By 1979 the average Joe had become increasingly exasperated by firstly the interference of government in ‘negotiations’ between the employers’ organisations and the applicable trade unions (prices and incomes board etc) and subsequently the irresponsible attitude of leading trade unionists. The Conservatives, under the ‘mentorship’ of Keith Joseph, offered the reinstatement of ‘free collective bargaining’ and were voted in. What the electorate had not twigged was that ‘free’ collective bargaining that did not take account of an increasingly economically competitive world, meant that jobs would be lost if wage increases outstripped productivity increases. The rest is history.

    Between them Scargill et al on the one side and Thatcher et al on the other, created a hell across many parts of Britain that has left deep scars to this day. Irresponsible ‘Intellectual’ idiots like David Starkey played their destructive part using language at the time that inflamed the situation just when common sense and cool heads were required.

    Despite all of that modern Britain is not a static society where everyone ‘knows’ their place (‘Deference’ is not the same as ‘Respect’ and the ‘Educationalists’ made a very bad error of judgement when they proclaimed that ‘respect’ has to be ‘earned’).

    If you want it badly enough and take actions consistent with your aims, have the ability (and yes, inevitably, some luck) you have a very good chance of fulfilling many of your aspirations over your lifetime.

    It is a fact that many hardworking families and individuals have seen their lives transformed for the better over the last 70 years. It is definitely not the case that 95% of the people of this country are ‘victims’ of ‘the system’. Quite the reverse – probably <5%?). And billions of people across the world still look at Britain and aspire to have the same standards of living.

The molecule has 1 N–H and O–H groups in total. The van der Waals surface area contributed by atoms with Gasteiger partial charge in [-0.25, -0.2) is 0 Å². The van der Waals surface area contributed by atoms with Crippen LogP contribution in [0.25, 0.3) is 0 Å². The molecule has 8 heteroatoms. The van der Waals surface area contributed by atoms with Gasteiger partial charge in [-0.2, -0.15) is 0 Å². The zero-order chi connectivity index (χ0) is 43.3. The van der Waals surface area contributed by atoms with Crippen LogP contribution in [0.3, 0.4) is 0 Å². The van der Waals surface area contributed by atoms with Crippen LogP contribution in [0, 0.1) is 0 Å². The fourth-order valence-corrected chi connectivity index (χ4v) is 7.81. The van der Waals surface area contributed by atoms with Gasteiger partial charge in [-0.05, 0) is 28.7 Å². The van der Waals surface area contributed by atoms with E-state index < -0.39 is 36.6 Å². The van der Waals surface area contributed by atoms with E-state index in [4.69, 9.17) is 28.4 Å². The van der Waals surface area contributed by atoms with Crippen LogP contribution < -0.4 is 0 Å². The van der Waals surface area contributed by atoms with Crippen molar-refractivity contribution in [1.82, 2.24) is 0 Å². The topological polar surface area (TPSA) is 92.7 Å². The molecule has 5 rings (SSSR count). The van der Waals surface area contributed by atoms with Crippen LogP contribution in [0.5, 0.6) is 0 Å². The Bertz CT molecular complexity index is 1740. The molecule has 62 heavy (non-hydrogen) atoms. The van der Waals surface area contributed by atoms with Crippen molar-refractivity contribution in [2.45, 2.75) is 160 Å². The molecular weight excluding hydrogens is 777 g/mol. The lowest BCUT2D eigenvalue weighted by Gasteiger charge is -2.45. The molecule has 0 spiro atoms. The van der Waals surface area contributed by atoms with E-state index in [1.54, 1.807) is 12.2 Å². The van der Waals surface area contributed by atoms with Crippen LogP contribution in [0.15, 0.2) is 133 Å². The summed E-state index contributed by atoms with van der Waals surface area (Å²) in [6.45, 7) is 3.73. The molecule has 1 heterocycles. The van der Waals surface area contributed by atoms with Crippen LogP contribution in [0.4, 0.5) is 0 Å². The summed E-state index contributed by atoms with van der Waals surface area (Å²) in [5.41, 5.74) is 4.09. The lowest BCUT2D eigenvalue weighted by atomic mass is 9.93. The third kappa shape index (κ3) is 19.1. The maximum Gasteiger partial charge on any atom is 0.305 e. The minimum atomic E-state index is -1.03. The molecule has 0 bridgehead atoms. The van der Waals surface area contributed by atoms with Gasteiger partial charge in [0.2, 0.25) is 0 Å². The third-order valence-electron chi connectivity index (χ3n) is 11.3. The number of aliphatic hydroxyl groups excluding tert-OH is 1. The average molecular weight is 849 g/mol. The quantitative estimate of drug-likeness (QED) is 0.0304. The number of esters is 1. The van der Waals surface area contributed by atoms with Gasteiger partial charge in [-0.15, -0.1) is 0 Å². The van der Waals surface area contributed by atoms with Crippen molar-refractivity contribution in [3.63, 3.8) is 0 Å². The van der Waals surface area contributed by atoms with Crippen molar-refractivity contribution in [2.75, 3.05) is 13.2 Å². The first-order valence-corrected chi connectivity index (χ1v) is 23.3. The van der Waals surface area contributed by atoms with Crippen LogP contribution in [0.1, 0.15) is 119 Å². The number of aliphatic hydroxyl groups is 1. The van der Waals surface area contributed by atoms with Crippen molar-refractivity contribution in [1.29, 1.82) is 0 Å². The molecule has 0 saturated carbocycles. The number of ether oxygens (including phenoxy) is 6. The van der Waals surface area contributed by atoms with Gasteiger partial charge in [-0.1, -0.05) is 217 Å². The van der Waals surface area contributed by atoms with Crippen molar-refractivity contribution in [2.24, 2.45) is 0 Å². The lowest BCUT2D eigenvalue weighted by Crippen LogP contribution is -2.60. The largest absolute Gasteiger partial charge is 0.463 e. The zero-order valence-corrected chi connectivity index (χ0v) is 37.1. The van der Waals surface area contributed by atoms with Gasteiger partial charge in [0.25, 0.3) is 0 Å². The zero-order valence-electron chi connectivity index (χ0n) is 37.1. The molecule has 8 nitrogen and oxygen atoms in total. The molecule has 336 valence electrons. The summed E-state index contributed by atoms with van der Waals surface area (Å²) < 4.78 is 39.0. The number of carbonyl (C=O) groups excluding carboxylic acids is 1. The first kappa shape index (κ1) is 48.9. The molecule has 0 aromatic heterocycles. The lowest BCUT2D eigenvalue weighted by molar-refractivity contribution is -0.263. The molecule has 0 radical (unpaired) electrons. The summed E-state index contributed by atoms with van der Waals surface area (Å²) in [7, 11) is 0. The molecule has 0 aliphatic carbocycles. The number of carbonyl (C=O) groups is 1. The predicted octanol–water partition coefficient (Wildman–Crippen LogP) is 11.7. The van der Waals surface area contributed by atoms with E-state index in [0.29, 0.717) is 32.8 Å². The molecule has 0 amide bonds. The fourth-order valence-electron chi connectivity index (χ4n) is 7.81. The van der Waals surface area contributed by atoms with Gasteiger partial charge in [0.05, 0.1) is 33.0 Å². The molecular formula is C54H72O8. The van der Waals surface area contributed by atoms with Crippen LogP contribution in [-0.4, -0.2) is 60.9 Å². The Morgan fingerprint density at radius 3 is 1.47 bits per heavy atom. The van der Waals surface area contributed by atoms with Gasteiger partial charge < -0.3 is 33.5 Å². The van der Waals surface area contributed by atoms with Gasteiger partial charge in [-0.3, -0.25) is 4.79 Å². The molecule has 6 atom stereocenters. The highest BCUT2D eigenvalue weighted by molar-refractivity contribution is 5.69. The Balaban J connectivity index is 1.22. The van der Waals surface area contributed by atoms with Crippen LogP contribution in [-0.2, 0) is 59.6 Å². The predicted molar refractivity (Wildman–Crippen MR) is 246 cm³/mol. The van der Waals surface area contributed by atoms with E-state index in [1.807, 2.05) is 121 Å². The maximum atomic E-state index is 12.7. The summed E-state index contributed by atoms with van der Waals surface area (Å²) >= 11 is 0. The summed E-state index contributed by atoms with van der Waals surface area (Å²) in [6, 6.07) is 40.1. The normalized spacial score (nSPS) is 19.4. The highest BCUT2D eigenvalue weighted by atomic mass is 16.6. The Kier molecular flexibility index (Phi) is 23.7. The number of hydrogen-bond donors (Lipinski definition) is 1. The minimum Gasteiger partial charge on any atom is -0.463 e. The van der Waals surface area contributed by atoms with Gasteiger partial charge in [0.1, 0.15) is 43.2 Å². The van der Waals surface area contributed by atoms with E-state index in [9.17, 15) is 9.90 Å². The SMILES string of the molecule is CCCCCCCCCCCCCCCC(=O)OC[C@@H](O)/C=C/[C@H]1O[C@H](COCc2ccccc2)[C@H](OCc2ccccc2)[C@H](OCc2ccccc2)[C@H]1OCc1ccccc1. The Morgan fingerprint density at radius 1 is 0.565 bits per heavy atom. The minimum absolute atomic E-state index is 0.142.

The transitional production methods brought in by Henry Ford, scorned by many 'academics' (but who, ironically, are amongst those who have benefited the most from the philanthropic dispersal of the wealth directly generated from those techniques), and now superseded by ever greater automation have provided the opportunity for subsequent generations to enjoy an unrivalled standard of living.

    The modern world is increasingly complex and requires the flexibility of everyone. Intergenerational fairness and full strategic co-operation with our EU partners are major factors for ensuring that the increases in standard of living enjoyed by those fortunate enough to live in geographic areas with thriving, very diverse, balanced, local economies are passed on to our children and grandchildren..

    Political dogma of the 'Left' or the 'Right' will not cut it.

    But Mrs Thatcher did not get it all wrong. A property owning, share owning democracy (excluding no-one) is the objective still worth pursuing and most definitely still achievable.